Businesses may need support to take on big retrofits or energy efficiency projects. Many businesses need access to funding and incentives that allow them to finance these projects until they see a return on the investment. Programs targeted to helping businesses recoup these costs are available from local utility providers Hydro One (via Save On Energy) and Enbridge Gas.
Fortunately, the banking sector is also beginning to recognize this opportunity. There are a growing number of sustainability-linked loans being rolled out to a broad swath of commercial clients. These loans allow businesses to tie their borrowing costs to their progress on achieving sustainability goals, encouraging them to follow through and report their successes.
Another important key to success for corporations working on sustainability is getting their employees engaged. Empowering a business is, in effect, empowering many individuals to contribute to the effort.
Despite a strong business case for sustainability and the drive to take action, even the most values-aligned business leaders can lack the time, knowledge, or resources to reduce their organization’s environmental impact. Green Economy Peterborough is designed to support these local organizations.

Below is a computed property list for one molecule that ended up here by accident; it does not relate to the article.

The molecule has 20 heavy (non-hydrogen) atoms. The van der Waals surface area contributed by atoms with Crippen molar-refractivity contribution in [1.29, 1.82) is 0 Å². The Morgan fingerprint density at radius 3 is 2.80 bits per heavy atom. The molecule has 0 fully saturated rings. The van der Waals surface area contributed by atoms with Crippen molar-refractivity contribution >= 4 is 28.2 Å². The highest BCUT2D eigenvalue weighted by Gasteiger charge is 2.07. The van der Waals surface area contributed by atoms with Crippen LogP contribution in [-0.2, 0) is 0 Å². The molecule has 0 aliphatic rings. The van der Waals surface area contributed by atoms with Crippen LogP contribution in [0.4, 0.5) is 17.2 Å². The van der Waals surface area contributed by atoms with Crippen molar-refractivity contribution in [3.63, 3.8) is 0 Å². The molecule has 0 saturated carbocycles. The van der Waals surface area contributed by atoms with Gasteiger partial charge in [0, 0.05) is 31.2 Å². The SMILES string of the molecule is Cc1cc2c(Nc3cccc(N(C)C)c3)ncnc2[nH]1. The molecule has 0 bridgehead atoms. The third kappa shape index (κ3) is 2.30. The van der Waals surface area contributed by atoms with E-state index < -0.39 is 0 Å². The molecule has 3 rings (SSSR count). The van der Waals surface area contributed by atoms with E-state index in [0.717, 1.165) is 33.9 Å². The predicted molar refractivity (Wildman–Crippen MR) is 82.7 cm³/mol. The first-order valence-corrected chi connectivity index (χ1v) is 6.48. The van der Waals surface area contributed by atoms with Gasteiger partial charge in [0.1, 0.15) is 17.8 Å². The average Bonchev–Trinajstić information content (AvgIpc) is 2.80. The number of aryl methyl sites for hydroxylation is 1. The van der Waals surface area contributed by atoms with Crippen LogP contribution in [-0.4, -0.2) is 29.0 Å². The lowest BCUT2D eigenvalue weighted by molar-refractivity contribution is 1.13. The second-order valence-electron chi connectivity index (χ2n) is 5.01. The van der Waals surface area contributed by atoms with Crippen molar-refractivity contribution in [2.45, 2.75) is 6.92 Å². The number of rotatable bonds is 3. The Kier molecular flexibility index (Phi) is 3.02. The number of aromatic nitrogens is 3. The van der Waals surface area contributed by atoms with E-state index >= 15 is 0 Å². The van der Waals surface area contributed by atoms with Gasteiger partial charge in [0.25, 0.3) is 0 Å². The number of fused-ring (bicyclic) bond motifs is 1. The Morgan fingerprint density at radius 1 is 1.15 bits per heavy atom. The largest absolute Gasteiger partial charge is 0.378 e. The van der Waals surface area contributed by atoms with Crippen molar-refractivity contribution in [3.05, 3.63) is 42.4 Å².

Members of Green Economy Peterborough are guided and supported to measure their impact, make an action plan, and work towards reduction targets. The program encourages members to share best practices and lessons learned, explore emergent business opportunities related to the low-carbon economy, mentor new members, and celebrate success.
Canada has the fourth highest greenhouse gas emissions per capita in the world, and Canada’s business sector is a critical partner in local and global climate action. The first steps in that partnership is supporting effective measurement and incentivizing of reductions in waste and carbon emissions.
If you are part of a local business and interested in sustainability, Green Economy Peterborough is hosting a free event series covering Green Business Basics. The first of the four events, “Make It Your Business! Cost-saving Climate Action for Organizations in Peterborough & the Kawarthas”, is coming up on October 28.
Register for this event — and sign up for the Green Economy Peterborough newsletter to stay informed on local green business happenings — at greeneconomypeterborough.ca or contact Natalie Stephenson, Hub Coordinator, at 705-745-3238 x223 or email@example.com.
Green Economy Peterborough is supported by an advisory committee that includes the City of Peterborough, Peterborough County, Curve Lake First Nation, the Peterborough Downtown Business Improvement Area, Peterborough and the Kawarthas Economic Development, the Greater Peterborough Chamber of Commerce, Three Sisters Natural Landscapes, and Trent University.
Financial support is provided by Green Economy Canada, Natural Resources Canada, Peterborough and the Kawarthas Economic Development, Peterborough County, and TD The Ready Commitment.